American Airlines and Qantas have only a matter of days to respond to the US Department of Transportation’s (DOT) initial rejection of their application for an expanded alliance and anti-trust immunity (ATI) on trans-Pacific routes.
The pair had applied for an extension of time to respond to the DOT’s Show Cause Order of November 18, which argued there was “high risk of competitive harm” should the Qantas and American tie-up be approved, given their combined network would represent 60 per cent of all seats between the US and Australia and the pair would have the largest market share in about 200 city-pair markets.
The DOT said responses to its Show Cause Order had to be received by December 2. However, Qantas and American had asked to have until December 20 to file their response, arguing in their submission “good cause exists for granting this request”.
Further, they said any extension would not prejudice any other party.
“The Department made a number of tentative findings and conclusions in the Show Cause Order, which require specific and detailed responses,” the American and Qantas joint submission said.
“The Joint Applicants need additional time in particular to consider the reasoning and analysis contained in the Show Cause Order, as well as to consider the potential implications of the Department’s tentative findings and conclusions for their respective business interests.”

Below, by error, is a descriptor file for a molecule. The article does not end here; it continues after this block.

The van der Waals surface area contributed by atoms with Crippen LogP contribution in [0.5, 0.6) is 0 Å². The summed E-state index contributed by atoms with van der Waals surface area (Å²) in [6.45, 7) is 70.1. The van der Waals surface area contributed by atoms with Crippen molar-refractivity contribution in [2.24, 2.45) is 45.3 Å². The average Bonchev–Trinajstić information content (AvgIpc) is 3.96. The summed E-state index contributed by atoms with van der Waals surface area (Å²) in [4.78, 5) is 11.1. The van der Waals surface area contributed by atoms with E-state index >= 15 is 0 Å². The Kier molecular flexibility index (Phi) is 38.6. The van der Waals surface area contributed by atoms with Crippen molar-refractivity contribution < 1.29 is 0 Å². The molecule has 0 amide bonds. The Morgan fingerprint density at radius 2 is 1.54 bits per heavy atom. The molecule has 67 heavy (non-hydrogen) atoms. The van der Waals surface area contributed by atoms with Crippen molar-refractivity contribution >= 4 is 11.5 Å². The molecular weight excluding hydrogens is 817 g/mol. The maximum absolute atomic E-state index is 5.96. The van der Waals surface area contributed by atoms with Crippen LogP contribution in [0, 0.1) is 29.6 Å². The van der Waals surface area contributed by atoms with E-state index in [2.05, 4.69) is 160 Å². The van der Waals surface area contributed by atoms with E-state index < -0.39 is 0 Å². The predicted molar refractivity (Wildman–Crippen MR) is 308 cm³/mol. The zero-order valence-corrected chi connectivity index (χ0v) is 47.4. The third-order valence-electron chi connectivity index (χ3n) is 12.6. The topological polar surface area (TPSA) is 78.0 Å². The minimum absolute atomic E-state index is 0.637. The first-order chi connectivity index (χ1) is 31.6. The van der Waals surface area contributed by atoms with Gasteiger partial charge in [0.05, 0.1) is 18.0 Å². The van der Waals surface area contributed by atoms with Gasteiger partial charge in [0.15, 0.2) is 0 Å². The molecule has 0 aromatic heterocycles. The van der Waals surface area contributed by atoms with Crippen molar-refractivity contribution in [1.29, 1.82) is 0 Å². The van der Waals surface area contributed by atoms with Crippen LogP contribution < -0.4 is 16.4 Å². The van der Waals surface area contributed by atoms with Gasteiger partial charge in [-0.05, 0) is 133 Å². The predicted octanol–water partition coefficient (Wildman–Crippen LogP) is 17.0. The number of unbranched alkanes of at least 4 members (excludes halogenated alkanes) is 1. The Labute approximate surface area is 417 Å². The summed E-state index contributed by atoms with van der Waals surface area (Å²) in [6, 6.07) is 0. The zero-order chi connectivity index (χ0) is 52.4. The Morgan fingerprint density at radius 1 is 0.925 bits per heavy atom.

However, the DOT said on November 25 it found their arguments “unpersuasive”.
“The movants have offered no compelling reason to alter the schedule that we have set, nor do we see any,” the DOT said.
“The facts and legal issues involved have been well developed and argued by the parties to this proceeding, including the applicants.”
Qantas and American have worked closely together on the trans-Pacific market since 2011, albeit without ATI. The pair started codesharing on each other’s flights in 1989 and helped establish the oneworld alliance as founding members.
The other two major alliance groups on the trans-Pacific market were the Delta Air Lines-Virgin Australia tie-up and a JV between United and Air New Zealand.
However, American’s decision to start flights from Los Angeles to Sydney in December 2015 – and Los Angeles to Auckland in June 2016 – prompted the two carriers to seek ATI as part of an expanded joint business agreement and establish a metal-neutral, revenue-sharing joint-venture to reflect the US carrier’s entry into the market with its own aircraft.
In February 2016, the Australian Competition and Consumer Commission (ACCC) authorised the JV for five years, while the New Zealand Ministry of Transport gave its approval in November 2015.
This ACCC decision meant that while Qantas and American were able to align pricing on tickets sold in Australia, the pair was not able to do so on outbound US fares without the green light on the alliance from the DOT.